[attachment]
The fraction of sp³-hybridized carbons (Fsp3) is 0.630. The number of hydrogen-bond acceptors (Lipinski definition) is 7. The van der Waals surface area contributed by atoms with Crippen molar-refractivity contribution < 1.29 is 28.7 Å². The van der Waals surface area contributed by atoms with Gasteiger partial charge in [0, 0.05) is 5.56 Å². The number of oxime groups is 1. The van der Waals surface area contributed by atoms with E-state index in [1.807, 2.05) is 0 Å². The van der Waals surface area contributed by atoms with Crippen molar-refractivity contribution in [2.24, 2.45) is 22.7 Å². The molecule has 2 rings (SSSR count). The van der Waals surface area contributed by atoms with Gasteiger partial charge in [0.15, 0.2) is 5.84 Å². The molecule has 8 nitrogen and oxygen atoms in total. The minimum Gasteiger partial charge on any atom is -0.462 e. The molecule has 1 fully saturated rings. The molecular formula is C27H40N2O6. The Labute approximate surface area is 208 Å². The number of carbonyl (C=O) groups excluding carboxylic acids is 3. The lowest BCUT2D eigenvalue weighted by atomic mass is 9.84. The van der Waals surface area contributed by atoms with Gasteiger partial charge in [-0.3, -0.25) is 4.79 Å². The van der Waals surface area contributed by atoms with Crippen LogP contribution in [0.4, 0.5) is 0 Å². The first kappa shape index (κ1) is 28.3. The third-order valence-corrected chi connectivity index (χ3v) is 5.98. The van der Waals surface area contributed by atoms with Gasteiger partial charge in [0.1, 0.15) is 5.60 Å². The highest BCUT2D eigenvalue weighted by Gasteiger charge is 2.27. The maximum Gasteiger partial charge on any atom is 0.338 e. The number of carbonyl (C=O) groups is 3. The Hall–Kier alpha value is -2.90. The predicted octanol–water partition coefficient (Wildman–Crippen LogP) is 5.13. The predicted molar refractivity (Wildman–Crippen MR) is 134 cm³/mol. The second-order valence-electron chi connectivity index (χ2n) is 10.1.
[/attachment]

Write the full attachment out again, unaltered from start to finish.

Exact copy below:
The fraction of sp³-hybridized carbons (Fsp3) is 0.630. The number of hydrogen-bond acceptors (Lipinski definition) is 7. The van der Waals surface area contributed by atoms with Crippen molar-refractivity contribution < 1.29 is 28.7 Å². The van der Waals surface area contributed by atoms with Gasteiger partial charge in [0, 0.05) is 5.56 Å². The number of oxime groups is 1. The van der Waals surface area contributed by atoms with E-state index in [1.807, 2.05) is 0 Å². The van der Waals surface area contributed by atoms with Crippen molar-refractivity contribution in [2.24, 2.45) is 22.7 Å². The molecule has 2 rings (SSSR count). The van der Waals surface area contributed by atoms with Gasteiger partial charge in [0.15, 0.2) is 5.84 Å². The molecule has 8 nitrogen and oxygen atoms in total. The minimum Gasteiger partial charge on any atom is -0.462 e. The molecule has 1 fully saturated rings. The molecular formula is C27H40N2O6. The Labute approximate surface area is 208 Å². The number of carbonyl (C=O) groups excluding carboxylic acids is 3. The lowest BCUT2D eigenvalue weighted by atomic mass is 9.84. The van der Waals surface area contributed by atoms with Gasteiger partial charge in [-0.3, -0.25) is 4.79 Å². The van der Waals surface area contributed by atoms with Crippen LogP contribution in [0.4, 0.5) is 0 Å². The first kappa shape index (κ1) is 28.3. The third-order valence-corrected chi connectivity index (χ3v) is 5.98. The van der Waals surface area contributed by atoms with Gasteiger partial charge in [0.1, 0.15) is 5.60 Å². The highest BCUT2D eigenvalue weighted by Gasteiger charge is 2.27. The maximum Gasteiger partial charge on any atom is 0.338 e. The number of carbonyl (C=O) groups is 3. The Hall–Kier alpha value is -2.90. The predicted octanol–water partition coefficient (Wildman–Crippen LogP) is 5.13. The predicted molar refractivity (Wildman–Crippen MR) is 134 cm³/mol. The second-order valence-electron chi connectivity index (χ2n) is 10.1.